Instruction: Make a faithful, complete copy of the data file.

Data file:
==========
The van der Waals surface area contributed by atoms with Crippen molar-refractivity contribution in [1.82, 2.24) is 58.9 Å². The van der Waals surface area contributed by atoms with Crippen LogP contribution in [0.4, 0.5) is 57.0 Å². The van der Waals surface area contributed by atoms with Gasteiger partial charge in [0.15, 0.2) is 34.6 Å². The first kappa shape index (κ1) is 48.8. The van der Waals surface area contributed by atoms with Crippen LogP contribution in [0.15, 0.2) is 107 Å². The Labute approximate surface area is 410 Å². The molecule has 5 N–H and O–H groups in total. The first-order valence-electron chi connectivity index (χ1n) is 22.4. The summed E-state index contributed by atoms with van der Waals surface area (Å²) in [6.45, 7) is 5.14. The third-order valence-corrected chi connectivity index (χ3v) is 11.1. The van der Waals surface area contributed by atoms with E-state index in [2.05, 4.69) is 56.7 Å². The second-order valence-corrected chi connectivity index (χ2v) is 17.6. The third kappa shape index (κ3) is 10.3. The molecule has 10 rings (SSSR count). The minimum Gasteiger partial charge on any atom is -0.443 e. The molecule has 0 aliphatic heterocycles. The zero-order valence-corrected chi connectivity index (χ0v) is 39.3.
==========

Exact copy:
The van der Waals surface area contributed by atoms with Crippen molar-refractivity contribution in [1.82, 2.24) is 58.9 Å². The van der Waals surface area contributed by atoms with Crippen LogP contribution in [0.4, 0.5) is 57.0 Å². The van der Waals surface area contributed by atoms with Gasteiger partial charge in [0.15, 0.2) is 34.6 Å². The first kappa shape index (κ1) is 48.8. The van der Waals surface area contributed by atoms with Crippen LogP contribution in [0.15, 0.2) is 107 Å². The Labute approximate surface area is 410 Å². The molecule has 5 N–H and O–H groups in total. The first-order valence-electron chi connectivity index (χ1n) is 22.4. The summed E-state index contributed by atoms with van der Waals surface area (Å²) in [6.45, 7) is 5.14. The third-order valence-corrected chi connectivity index (χ3v) is 11.1. The van der Waals surface area contributed by atoms with E-state index in [2.05, 4.69) is 56.7 Å². The second-order valence-corrected chi connectivity index (χ2v) is 17.6. The third kappa shape index (κ3) is 10.3. The molecule has 10 rings (SSSR count). The minimum Gasteiger partial charge on any atom is -0.443 e. The molecule has 0 aliphatic heterocycles. The zero-order valence-corrected chi connectivity index (χ0v) is 39.3.